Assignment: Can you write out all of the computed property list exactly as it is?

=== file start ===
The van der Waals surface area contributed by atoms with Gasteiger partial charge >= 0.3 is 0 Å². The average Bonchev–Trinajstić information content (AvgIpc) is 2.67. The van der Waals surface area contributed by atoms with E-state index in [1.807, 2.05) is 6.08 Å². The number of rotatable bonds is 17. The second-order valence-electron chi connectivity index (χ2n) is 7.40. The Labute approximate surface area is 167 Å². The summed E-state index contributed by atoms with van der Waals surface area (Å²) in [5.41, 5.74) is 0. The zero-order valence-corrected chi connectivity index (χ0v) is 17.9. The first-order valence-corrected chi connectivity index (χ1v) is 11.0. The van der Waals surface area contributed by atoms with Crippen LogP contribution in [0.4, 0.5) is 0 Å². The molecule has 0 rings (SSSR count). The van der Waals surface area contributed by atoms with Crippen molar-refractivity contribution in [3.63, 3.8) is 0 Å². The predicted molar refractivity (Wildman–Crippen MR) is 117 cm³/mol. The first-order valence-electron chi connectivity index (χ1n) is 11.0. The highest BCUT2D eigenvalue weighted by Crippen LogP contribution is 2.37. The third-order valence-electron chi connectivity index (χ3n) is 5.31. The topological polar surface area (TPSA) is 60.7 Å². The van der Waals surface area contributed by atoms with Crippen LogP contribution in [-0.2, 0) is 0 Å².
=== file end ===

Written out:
The van der Waals surface area contributed by atoms with Gasteiger partial charge >= 0.3 is 0 Å². The average Bonchev–Trinajstić information content (AvgIpc) is 2.67. The van der Waals surface area contributed by atoms with E-state index in [1.807, 2.05) is 6.08 Å². The number of rotatable bonds is 17. The second-order valence-electron chi connectivity index (χ2n) is 7.40. The Labute approximate surface area is 167 Å². The summed E-state index contributed by atoms with van der Waals surface area (Å²) in [5.41, 5.74) is 0. The zero-order valence-corrected chi connectivity index (χ0v) is 17.9. The first-order valence-corrected chi connectivity index (χ1v) is 11.0. The van der Waals surface area contributed by atoms with Crippen LogP contribution in [0.4, 0.5) is 0 Å². The molecule has 0 rings (SSSR count). The van der Waals surface area contributed by atoms with Crippen molar-refractivity contribution in [3.63, 3.8) is 0 Å². The predicted molar refractivity (Wildman–Crippen MR) is 117 cm³/mol. The first-order valence-electron chi connectivity index (χ1n) is 11.0. The highest BCUT2D eigenvalue weighted by Crippen LogP contribution is 2.37. The third-order valence-electron chi connectivity index (χ3n) is 5.31. The topological polar surface area (TPSA) is 60.7 Å². The van der Waals surface area contributed by atoms with Crippen LogP contribution in [-0.2, 0) is 0 Å².